turkeybans: MUYAP banned more than 1700 websites in Turkey for copyright reasons.
turkeybans: http://engelliweb.com/ here’s a list of blocked websites in turkey. 4195 and still counting.
turkeybans: newspapers talks about this meaningless ban. all they think about is turkey’s global image but freedom of speech.
by Fréderike Geerdink
Network site myspace.com has been closed down in Turkey. It’s not totally clear yet why, but it’s said it has to do with copyright laws being infringed. On myspace, a lot of music is shared among members, and it’s of course feasible that in the process copyrights are not always respected. Read the rest of this entry »
In Cyberculture, Turkish judiciary on September 21, 2009 at 01:24
Last Update: 21 September 2009: 21:50
A twitter account gives updates on the ban and reactions: Turkey Bans.
Unblock The Banned Websites In Turkey Petition, hosted at PetitionOnline.com
Özgür Uçkan writes extensively on web censorship in Turkey (all pieces in Turkish though)
by Özgür Uçkan
“Türkiye’de internet sansürünün kısa tarihi… ve mümkün geleceği!
“Fransa, telifli içerik indirene ceza getiren HADOPI2 Yasası’nı kabul etti. Türkiye bu akımdan etkilenir mi?”
by Internation Musing
Bt Arda Kutsal:
Access to MySpace and Last.fm is banned by Turkish court. We are currently not fully informed about the reason of the ban, but it may be due to music copyright violations. And again, this ban may be a consequence of a case filed by Turkish Union of Music Producers (MÜYAP) in order to protect music rights.
Turkish internet users can still reach both sites via OpenDNS. Also, you can reach last.fm by changing language settings to English, since the ban on last.fm is over the address lastfm.com.tr and only users with Turkish language selection are redirected.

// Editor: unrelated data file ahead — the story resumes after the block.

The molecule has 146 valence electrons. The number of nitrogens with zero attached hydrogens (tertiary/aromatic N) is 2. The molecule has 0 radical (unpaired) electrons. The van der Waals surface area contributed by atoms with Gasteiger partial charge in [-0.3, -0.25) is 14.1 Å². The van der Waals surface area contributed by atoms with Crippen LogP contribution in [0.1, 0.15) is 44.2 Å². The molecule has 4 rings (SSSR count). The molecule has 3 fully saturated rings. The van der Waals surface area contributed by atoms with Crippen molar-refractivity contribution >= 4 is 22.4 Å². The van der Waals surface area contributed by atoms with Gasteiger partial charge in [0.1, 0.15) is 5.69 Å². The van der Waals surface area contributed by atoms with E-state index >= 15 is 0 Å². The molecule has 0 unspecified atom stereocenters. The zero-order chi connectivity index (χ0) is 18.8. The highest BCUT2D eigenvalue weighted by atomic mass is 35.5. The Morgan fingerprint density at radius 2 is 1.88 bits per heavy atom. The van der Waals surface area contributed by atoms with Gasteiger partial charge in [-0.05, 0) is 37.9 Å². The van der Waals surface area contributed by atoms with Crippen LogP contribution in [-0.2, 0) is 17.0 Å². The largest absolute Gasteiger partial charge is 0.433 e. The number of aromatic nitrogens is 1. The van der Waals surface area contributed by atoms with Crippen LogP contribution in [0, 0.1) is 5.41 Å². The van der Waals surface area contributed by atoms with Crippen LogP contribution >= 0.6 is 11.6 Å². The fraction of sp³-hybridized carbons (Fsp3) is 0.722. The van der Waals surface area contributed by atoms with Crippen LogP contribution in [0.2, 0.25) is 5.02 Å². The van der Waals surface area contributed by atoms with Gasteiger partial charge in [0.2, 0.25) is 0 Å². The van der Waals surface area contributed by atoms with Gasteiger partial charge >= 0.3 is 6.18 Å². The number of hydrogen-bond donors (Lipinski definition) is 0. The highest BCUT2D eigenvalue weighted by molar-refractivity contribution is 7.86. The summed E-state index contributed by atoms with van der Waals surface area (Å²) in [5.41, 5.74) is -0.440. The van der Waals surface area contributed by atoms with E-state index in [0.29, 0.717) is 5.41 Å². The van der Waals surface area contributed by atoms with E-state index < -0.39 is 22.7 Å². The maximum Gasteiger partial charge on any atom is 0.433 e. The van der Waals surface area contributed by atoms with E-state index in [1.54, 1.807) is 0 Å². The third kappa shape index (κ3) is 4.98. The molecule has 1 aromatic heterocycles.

As usual there hasn’t been a powerful reaction to the most recent web censorship case. However, I see a rising anger in Facebook status messages and emerging groups. The Groups all in Turkish and they are not tailored to activate masses yet. As of early September 21, here are the groups and their current number of members:
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In Turkish judiciary on September 20, 2009 at 23:24
last UPDATED- 21 September 2009- 00:17
At http://www.myspace.com/ as of 15:16 19 September 2009:
Bu siteye erişim mahkeme kararıyla engellenmiştir.
T.C. Beyoğlu Cumhuriyet Başsavcılığı’nın 26.06.2009 tarih ve 2009/45 sayılı kararı gereği erişime kapanmıştır.
Facebook groups, I found so far, to protest the ban:
Sonunda bu da oldu MySpace de erişime engellendi. Youtube, Lastfm ve daha bir çoğu kapatılmıştı hemen ardından müzisyenlerin ve milyonlarca İnsanın kullandığı bu portal da sonunda kapatıldı. Dünyaca ü…
by Pete Cashmore
Music site Last.fm and social network MySpace are the latest sites to be added to Turkey’s block list, according to a Turkish blog and Twitter reports. Web users in Turkey are already prevented from accessing YouTube; Facebook, meanwhile, seems unaffected by Internet filters.